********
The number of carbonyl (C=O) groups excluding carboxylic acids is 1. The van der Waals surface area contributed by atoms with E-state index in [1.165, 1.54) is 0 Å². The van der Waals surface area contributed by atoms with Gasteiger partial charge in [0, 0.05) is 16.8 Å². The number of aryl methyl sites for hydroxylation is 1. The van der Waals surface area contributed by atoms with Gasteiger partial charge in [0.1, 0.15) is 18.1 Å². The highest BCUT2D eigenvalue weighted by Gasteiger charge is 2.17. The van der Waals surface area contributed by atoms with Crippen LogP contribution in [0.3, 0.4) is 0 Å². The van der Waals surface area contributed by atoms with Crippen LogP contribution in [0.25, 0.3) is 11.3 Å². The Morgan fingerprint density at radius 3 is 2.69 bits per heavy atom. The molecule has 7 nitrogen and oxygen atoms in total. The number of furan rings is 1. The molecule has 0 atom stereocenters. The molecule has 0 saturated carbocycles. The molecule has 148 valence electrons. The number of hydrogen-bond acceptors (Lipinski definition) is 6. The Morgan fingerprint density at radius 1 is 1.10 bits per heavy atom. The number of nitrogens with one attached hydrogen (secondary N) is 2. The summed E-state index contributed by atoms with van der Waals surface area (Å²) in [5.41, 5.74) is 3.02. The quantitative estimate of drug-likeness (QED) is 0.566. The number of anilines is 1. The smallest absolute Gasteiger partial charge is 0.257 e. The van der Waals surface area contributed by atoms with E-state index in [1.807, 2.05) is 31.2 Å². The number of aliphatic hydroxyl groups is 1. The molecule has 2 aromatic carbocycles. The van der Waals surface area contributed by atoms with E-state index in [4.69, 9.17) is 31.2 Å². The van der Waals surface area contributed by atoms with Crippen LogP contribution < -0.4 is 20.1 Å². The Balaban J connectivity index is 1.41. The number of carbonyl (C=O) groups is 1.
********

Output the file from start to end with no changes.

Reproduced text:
The number of carbonyl (C=O) groups excluding carboxylic acids is 1. The van der Waals surface area contributed by atoms with E-state index in [1.165, 1.54) is 0 Å². The van der Waals surface area contributed by atoms with Gasteiger partial charge in [0, 0.05) is 16.8 Å². The number of aryl methyl sites for hydroxylation is 1. The van der Waals surface area contributed by atoms with Gasteiger partial charge in [0.1, 0.15) is 18.1 Å². The highest BCUT2D eigenvalue weighted by Gasteiger charge is 2.17. The van der Waals surface area contributed by atoms with Crippen LogP contribution in [0.3, 0.4) is 0 Å². The van der Waals surface area contributed by atoms with Crippen LogP contribution in [0.25, 0.3) is 11.3 Å². The Morgan fingerprint density at radius 3 is 2.69 bits per heavy atom. The molecule has 7 nitrogen and oxygen atoms in total. The number of furan rings is 1. The molecule has 0 atom stereocenters. The molecule has 0 saturated carbocycles. The molecule has 148 valence electrons. The number of hydrogen-bond acceptors (Lipinski definition) is 6. The Morgan fingerprint density at radius 1 is 1.10 bits per heavy atom. The number of nitrogens with one attached hydrogen (secondary N) is 2. The summed E-state index contributed by atoms with van der Waals surface area (Å²) in [5.41, 5.74) is 3.02. The quantitative estimate of drug-likeness (QED) is 0.566. The number of anilines is 1. The smallest absolute Gasteiger partial charge is 0.257 e. The van der Waals surface area contributed by atoms with E-state index in [1.807, 2.05) is 31.2 Å². The number of aliphatic hydroxyl groups is 1. The molecule has 2 aromatic carbocycles. The van der Waals surface area contributed by atoms with E-state index in [4.69, 9.17) is 31.2 Å². The van der Waals surface area contributed by atoms with Crippen LogP contribution < -0.4 is 20.1 Å². The Balaban J connectivity index is 1.41. The number of carbonyl (C=O) groups is 1.